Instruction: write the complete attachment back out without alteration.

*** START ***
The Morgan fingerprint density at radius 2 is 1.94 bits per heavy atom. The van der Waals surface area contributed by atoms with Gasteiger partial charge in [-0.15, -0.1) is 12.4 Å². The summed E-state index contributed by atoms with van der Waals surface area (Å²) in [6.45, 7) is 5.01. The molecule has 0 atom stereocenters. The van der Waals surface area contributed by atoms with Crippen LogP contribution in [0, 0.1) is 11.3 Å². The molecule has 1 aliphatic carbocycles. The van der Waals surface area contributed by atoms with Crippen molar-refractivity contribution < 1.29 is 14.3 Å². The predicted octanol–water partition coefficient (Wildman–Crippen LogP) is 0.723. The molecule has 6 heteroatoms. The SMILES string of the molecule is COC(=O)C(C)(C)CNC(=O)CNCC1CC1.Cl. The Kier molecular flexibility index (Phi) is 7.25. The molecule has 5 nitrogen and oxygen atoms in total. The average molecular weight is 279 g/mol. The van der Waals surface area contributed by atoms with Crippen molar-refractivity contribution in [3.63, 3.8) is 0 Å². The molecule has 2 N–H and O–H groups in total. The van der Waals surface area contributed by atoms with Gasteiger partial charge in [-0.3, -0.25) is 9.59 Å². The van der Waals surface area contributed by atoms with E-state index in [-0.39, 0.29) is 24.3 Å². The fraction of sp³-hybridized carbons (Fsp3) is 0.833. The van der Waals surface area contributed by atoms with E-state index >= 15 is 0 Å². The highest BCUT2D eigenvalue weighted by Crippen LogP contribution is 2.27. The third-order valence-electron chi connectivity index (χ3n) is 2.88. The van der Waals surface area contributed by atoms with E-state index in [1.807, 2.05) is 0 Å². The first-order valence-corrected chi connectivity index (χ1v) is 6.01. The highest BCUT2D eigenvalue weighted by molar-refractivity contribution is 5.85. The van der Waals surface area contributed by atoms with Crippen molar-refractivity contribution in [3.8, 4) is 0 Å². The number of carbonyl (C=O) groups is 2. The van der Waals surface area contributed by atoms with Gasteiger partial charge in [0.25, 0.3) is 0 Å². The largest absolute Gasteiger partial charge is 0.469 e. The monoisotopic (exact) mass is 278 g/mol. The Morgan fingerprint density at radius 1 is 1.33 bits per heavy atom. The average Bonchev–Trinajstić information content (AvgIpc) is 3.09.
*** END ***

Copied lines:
The Morgan fingerprint density at radius 2 is 1.94 bits per heavy atom. The van der Waals surface area contributed by atoms with Gasteiger partial charge in [-0.15, -0.1) is 12.4 Å². The summed E-state index contributed by atoms with van der Waals surface area (Å²) in [6.45, 7) is 5.01. The molecule has 0 atom stereocenters. The van der Waals surface area contributed by atoms with Crippen LogP contribution in [0, 0.1) is 11.3 Å². The molecule has 1 aliphatic carbocycles. The van der Waals surface area contributed by atoms with Crippen molar-refractivity contribution < 1.29 is 14.3 Å². The predicted octanol–water partition coefficient (Wildman–Crippen LogP) is 0.723. The molecule has 6 heteroatoms. The SMILES string of the molecule is COC(=O)C(C)(C)CNC(=O)CNCC1CC1.Cl. The Kier molecular flexibility index (Phi) is 7.25. The molecule has 5 nitrogen and oxygen atoms in total. The average molecular weight is 279 g/mol. The van der Waals surface area contributed by atoms with Crippen molar-refractivity contribution in [3.63, 3.8) is 0 Å². The molecule has 2 N–H and O–H groups in total. The van der Waals surface area contributed by atoms with Gasteiger partial charge in [-0.3, -0.25) is 9.59 Å². The van der Waals surface area contributed by atoms with E-state index in [-0.39, 0.29) is 24.3 Å². The fraction of sp³-hybridized carbons (Fsp3) is 0.833. The van der Waals surface area contributed by atoms with E-state index >= 15 is 0 Å². The highest BCUT2D eigenvalue weighted by Crippen LogP contribution is 2.27. The third-order valence-electron chi connectivity index (χ3n) is 2.88. The van der Waals surface area contributed by atoms with E-state index in [1.807, 2.05) is 0 Å². The first-order valence-corrected chi connectivity index (χ1v) is 6.01. The highest BCUT2D eigenvalue weighted by molar-refractivity contribution is 5.85. The van der Waals surface area contributed by atoms with Crippen molar-refractivity contribution in [3.8, 4) is 0 Å². The number of carbonyl (C=O) groups is 2. The van der Waals surface area contributed by atoms with Gasteiger partial charge in [0.25, 0.3) is 0 Å². The largest absolute Gasteiger partial charge is 0.469 e. The monoisotopic (exact) mass is 278 g/mol. The Morgan fingerprint density at radius 1 is 1.33 bits per heavy atom. The average Bonchev–Trinajstić information content (AvgIpc) is 3.09.